Now imagine cutting into a perfectly cooked steak slathered in Bearnaise while a jingling tambourine signals the start of Bon Jovi's "Dead or Alive." Imagine it in a half-filled house. Without a din of dining chatter the mistake becomes even more apparent.

Restaurant managers and owners plagued by empty tables might do well to spend a little more time looking at their tunes. A cool jukebox makes the Windmill Lounge. The Black Friar, like the Libertine, fills its space with music that matches the people who fill its stools. More Dallas restaurants should ditch Pandora and do the same.

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14 comments
Murphythadog
Murphythadog

Truth! Check out Libertine and Three Sheets some of the best playlists in town.

Hulon Pate
Hulon Pate

I tried telling a "Friend" last year that Pandora was not great if you ever want to hear any new music. It gets old and repetitive. In Texas we drown in conservatism. We are subject to 24-7 Classic rock ,pop-40, Country. I believe most people identify music with there own life style. Most generic music people do not really  ever buy any music  because of the Americanized  state of  FM radio music programming in relation to corporate controlled focus groups.  There are so many places in Dallas that will  hire a crappy dj who will only play typical FM styled music that  sounds like your dad playing  music at a wedding.

This  makes your stay so boring and typical in Dallas fashion. This is when places try to be all things to all people with a generic venue and soundtrack. With a little of this and a little of that mentality.  In the more corporate owned venues the music is always the same it is pre-programmed by people who are not passionate about music or have the time to be able to program new musical finds. This is why there are focus groups people.  These  corporate owned  night clubs  tend to have djs who are not in charge of there venues overall programming via a human juke box.The fact is there is a real science & art with programming. In  a djs set or in  broadcasting, programming should always be your top priority in your entertainment choices. I find most places people can and do complain  because they are not hearing a dull and typical by the numbers musical  soundtrack that represents there life style choice.  People can like whom ever they want. I would just hope people who do have bad taste in music realize that mass marketing  really works.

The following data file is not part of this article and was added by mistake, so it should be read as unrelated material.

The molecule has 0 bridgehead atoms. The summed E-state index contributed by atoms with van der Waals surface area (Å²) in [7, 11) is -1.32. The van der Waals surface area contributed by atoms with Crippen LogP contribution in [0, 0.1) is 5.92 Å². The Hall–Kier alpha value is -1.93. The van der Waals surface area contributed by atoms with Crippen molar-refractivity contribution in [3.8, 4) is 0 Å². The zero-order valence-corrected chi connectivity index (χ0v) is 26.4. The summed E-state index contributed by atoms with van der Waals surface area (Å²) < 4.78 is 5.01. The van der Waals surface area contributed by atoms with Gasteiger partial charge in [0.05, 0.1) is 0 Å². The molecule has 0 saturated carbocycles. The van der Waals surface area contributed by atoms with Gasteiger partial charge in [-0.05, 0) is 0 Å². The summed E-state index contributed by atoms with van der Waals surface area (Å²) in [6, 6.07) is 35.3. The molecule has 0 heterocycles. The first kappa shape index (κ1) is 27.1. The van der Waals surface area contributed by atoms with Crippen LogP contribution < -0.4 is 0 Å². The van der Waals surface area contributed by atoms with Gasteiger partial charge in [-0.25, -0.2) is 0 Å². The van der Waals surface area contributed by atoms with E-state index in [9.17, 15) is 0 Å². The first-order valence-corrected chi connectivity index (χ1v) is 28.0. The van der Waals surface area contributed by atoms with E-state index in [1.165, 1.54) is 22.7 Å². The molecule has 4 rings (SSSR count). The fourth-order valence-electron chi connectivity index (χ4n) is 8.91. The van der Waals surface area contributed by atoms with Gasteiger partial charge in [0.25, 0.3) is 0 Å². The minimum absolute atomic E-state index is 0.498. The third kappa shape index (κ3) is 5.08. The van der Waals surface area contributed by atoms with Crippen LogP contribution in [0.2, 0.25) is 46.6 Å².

Bryan Coonrod